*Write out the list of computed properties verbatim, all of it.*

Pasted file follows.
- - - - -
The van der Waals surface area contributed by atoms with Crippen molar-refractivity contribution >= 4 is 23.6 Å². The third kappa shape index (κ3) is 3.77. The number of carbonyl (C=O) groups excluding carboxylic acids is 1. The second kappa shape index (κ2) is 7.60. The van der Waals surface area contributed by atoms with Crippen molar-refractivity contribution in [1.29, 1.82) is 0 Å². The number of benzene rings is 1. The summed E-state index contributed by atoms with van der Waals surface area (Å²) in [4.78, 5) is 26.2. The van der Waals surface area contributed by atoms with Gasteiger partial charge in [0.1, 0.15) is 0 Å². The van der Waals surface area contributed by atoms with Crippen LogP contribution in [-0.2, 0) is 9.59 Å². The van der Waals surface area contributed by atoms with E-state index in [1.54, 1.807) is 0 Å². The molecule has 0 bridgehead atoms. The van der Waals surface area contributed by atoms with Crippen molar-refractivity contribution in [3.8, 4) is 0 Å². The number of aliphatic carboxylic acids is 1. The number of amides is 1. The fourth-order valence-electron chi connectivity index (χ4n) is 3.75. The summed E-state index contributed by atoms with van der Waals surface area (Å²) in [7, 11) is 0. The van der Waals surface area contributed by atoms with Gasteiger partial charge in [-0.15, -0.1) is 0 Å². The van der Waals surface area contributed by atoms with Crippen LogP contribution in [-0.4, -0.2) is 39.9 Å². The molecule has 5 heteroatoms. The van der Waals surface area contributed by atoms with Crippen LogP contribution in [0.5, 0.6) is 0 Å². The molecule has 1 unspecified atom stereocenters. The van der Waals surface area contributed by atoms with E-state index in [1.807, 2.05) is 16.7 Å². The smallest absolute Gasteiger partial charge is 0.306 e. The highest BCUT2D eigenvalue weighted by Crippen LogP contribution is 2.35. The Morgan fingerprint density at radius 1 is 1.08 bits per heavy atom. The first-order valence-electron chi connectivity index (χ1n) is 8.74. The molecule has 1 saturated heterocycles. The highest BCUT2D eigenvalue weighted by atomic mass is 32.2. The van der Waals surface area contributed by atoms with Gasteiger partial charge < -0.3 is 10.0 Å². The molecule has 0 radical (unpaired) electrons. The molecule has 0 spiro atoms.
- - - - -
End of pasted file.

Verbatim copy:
The van der Waals surface area contributed by atoms with Crippen molar-refractivity contribution >= 4 is 23.6 Å². The third kappa shape index (κ3) is 3.77. The number of carbonyl (C=O) groups excluding carboxylic acids is 1. The second kappa shape index (κ2) is 7.60. The van der Waals surface area contributed by atoms with Crippen molar-refractivity contribution in [1.29, 1.82) is 0 Å². The number of benzene rings is 1. The summed E-state index contributed by atoms with van der Waals surface area (Å²) in [4.78, 5) is 26.2. The van der Waals surface area contributed by atoms with Gasteiger partial charge in [0.1, 0.15) is 0 Å². The van der Waals surface area contributed by atoms with Crippen LogP contribution in [-0.2, 0) is 9.59 Å². The van der Waals surface area contributed by atoms with E-state index in [1.54, 1.807) is 0 Å². The molecule has 0 bridgehead atoms. The van der Waals surface area contributed by atoms with Crippen molar-refractivity contribution in [3.8, 4) is 0 Å². The number of aliphatic carboxylic acids is 1. The number of amides is 1. The fourth-order valence-electron chi connectivity index (χ4n) is 3.75. The summed E-state index contributed by atoms with van der Waals surface area (Å²) in [7, 11) is 0. The van der Waals surface area contributed by atoms with Gasteiger partial charge in [-0.15, -0.1) is 0 Å². The van der Waals surface area contributed by atoms with Crippen LogP contribution in [-0.4, -0.2) is 39.9 Å². The molecule has 5 heteroatoms. The van der Waals surface area contributed by atoms with Crippen LogP contribution in [0.5, 0.6) is 0 Å². The molecule has 1 unspecified atom stereocenters. The van der Waals surface area contributed by atoms with E-state index in [1.807, 2.05) is 16.7 Å². The smallest absolute Gasteiger partial charge is 0.306 e. The highest BCUT2D eigenvalue weighted by Crippen LogP contribution is 2.35. The Morgan fingerprint density at radius 1 is 1.08 bits per heavy atom. The first-order valence-electron chi connectivity index (χ1n) is 8.74. The molecule has 1 saturated heterocycles. The highest BCUT2D eigenvalue weighted by atomic mass is 32.2. The van der Waals surface area contributed by atoms with Gasteiger partial charge < -0.3 is 10.0 Å². The molecule has 0 radical (unpaired) electrons. The molecule has 0 spiro atoms.